Using coccidial strains that dated to the 1950s, Chapman was the first scientist to prove that sensitivity to coccidiostats can be restored by vaccinating broilers for coccidiosis. This landmark research, highlighted in a 1994 scientific paper, has been a major breakthrough in poultry- producing regions where drug resistance was previously a problem.

The results of this project have subsequently been corroborated by a number of fellow “coccidiologists,” including Danforth.

Practical Protocols

Additionally, Chapman has provided a clear understanding of the role that immunity plays in assuring the efficacy of ionophores as anticoccidial drugs. To that end, he has demonstrated how immunity produced through exposure to partially ionophore-resistant strains of coccidia works in concert with ionophore anticoccidials to ensure optimum broiler growth. As a result of this work, he has been able to recommend viable management protocols conducive to long-term coccidiosis control.

Moreover, Chapman has demonstrated that these favorable effects can be enhanced through the use of a vaccine containing drug-sensitive coccidia. He further showed that coccidia introduced through vaccination flush the resident population of drug-resistant coccidia, making the subsequent use of anticoccidial drugs more effective in broiler facilities.

To what does Chapman attribute his great success with coccidiosis research? “People describe me as ‘organized’ and ’meticulous,’” he relates. “I’m very detail-minded and I always strive to do things carefully, correctly and in an unbiased way.”

“Considering David Chapman’s many outstanding qualities, I most admire his communication skills,” Danforth mentions. “He is an excellent speaker, writer and editor with a tremendous skill for organizing and relaying his thoughts and scientific information in a way that anyone involved in the poultry industry can understand and benefit from.”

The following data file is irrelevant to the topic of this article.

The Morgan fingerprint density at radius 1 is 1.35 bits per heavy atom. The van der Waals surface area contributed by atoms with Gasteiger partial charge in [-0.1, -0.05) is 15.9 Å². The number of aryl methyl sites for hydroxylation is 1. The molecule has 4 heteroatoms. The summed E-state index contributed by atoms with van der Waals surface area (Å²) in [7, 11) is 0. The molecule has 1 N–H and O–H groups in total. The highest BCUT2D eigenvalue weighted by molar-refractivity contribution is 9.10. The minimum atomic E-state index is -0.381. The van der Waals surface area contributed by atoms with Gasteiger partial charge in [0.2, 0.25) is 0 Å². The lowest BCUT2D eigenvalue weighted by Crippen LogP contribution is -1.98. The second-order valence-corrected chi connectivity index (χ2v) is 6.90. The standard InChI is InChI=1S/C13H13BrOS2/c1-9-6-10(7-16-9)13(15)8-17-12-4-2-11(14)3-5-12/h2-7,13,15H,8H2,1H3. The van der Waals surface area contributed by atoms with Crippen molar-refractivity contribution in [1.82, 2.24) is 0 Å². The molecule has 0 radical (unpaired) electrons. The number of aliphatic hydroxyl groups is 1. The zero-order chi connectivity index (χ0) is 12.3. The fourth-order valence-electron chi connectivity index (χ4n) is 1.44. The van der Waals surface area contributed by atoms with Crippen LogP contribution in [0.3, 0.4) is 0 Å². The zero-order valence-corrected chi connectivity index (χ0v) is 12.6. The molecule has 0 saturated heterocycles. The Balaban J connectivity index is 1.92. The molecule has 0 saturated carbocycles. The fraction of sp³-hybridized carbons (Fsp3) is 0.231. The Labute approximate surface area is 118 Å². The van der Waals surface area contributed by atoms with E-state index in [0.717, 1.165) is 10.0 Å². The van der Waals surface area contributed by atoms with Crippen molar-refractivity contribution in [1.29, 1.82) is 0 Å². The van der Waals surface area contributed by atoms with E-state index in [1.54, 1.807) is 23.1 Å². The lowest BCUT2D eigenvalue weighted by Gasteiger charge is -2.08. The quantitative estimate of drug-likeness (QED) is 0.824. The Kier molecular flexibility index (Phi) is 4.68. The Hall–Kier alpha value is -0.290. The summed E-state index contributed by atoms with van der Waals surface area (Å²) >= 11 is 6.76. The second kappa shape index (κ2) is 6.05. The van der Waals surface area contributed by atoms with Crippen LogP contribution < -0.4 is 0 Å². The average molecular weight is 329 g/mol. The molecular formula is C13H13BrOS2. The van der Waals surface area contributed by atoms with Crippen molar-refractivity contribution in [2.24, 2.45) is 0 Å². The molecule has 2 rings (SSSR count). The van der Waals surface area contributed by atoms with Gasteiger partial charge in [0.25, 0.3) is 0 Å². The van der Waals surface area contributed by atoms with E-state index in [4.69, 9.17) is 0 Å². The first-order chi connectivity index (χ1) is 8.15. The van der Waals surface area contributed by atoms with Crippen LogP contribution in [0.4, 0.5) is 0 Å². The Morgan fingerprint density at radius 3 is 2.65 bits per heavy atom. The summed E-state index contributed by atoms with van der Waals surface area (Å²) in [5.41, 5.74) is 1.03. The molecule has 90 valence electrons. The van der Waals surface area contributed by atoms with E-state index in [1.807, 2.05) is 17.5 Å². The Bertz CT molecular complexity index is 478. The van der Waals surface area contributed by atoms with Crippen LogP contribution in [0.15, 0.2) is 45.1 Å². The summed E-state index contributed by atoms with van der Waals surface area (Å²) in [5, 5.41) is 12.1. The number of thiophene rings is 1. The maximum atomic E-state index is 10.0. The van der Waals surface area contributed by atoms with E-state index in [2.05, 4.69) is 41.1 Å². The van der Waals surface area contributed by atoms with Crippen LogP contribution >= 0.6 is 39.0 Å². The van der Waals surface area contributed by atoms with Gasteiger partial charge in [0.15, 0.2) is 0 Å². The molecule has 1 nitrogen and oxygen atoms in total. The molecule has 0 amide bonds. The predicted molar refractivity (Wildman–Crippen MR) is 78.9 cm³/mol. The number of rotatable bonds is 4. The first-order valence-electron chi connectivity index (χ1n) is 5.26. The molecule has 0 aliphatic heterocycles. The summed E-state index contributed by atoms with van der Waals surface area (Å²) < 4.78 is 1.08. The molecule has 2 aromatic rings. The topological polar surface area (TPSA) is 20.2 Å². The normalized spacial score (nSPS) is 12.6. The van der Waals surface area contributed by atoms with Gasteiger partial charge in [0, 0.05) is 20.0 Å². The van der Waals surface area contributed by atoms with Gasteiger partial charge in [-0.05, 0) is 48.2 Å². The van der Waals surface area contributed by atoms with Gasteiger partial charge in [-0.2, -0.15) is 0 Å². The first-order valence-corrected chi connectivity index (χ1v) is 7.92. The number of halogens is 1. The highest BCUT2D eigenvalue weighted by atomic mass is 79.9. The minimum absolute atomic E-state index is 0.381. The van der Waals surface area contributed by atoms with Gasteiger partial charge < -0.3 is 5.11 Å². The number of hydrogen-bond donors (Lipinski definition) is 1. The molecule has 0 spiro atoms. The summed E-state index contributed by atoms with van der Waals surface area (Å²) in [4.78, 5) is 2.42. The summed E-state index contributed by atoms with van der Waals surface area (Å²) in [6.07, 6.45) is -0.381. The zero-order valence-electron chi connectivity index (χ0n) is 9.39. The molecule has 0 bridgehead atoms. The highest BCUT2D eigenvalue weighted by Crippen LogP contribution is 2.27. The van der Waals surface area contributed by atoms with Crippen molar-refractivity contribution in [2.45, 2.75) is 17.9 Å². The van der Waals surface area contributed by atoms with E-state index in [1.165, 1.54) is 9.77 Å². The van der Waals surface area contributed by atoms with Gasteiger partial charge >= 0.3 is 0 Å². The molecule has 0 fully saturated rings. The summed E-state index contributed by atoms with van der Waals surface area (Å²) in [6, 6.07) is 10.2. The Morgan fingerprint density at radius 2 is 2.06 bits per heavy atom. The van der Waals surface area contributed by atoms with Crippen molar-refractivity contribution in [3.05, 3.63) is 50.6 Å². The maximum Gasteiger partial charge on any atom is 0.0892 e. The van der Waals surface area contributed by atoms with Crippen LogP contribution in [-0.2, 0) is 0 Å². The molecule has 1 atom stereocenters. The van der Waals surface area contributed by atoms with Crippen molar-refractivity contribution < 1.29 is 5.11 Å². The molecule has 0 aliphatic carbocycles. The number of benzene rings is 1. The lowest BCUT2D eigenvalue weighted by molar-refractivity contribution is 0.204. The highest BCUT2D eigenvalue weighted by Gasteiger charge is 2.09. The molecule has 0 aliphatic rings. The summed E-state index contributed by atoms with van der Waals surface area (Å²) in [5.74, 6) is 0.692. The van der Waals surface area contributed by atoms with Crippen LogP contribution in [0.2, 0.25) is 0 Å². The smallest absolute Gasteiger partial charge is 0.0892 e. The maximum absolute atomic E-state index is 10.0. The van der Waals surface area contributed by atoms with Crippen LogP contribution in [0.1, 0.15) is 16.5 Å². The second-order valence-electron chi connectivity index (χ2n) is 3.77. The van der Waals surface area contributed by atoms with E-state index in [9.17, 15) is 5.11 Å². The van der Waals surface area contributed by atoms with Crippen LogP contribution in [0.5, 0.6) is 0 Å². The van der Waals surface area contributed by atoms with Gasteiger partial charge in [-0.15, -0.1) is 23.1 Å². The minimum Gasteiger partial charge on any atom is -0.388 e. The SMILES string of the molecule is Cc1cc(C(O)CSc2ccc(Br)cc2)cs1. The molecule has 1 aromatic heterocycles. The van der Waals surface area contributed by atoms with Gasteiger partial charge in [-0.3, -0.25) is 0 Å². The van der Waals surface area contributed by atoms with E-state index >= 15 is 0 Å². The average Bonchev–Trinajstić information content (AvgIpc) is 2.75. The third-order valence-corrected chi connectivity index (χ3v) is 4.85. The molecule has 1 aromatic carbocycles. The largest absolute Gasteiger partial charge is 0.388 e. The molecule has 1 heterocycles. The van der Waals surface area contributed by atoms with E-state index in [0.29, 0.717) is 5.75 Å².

Chapman is the sole or principal author of more than 90 scientific publications, including many reviews and book chapters. He is a frequent featured speaker at national and international meetings.

It may sound like Chapman works all the time, but during his business travels, he often pursues his favorite hobby, bird watching.

Top Honors

In 2000, Chapman received the prestigious National Chicken Council Broiler Research Award in recognition of his profound body of work. In 2001, the coveted John W. White Research Award came his way from the UA Dale Bumpers College of Agricultural, Food and Life Sciences.

“I love my work and I wouldn’t change my career for anything,” Chapman emphasizes. “Even though my primary responsibility is research, the most satisfying part of my appointment is teaching. Being involved with young people is the biggest advantage of the job.”

Chapman contributes to an introductory animal science course for undergraduates, and also teaches a graduate course in poultry diseases, including coccidiosis, of course.

“David Chapman’s ideas relative to coccidiosis control are extremely innovative and definitely ahead of their time,” Danforth adds.

“It will take a while to educate producers and everyone involved in the industry that his recommendations are critical to flock health and profitability. But David is taking the lead in that regard and undoubtedly the poultry industry’s ability to control coccidiosis in the years ahead will depend on his work.”

Source: CocciForum Issue No.4, Schering-Plough Animal Health.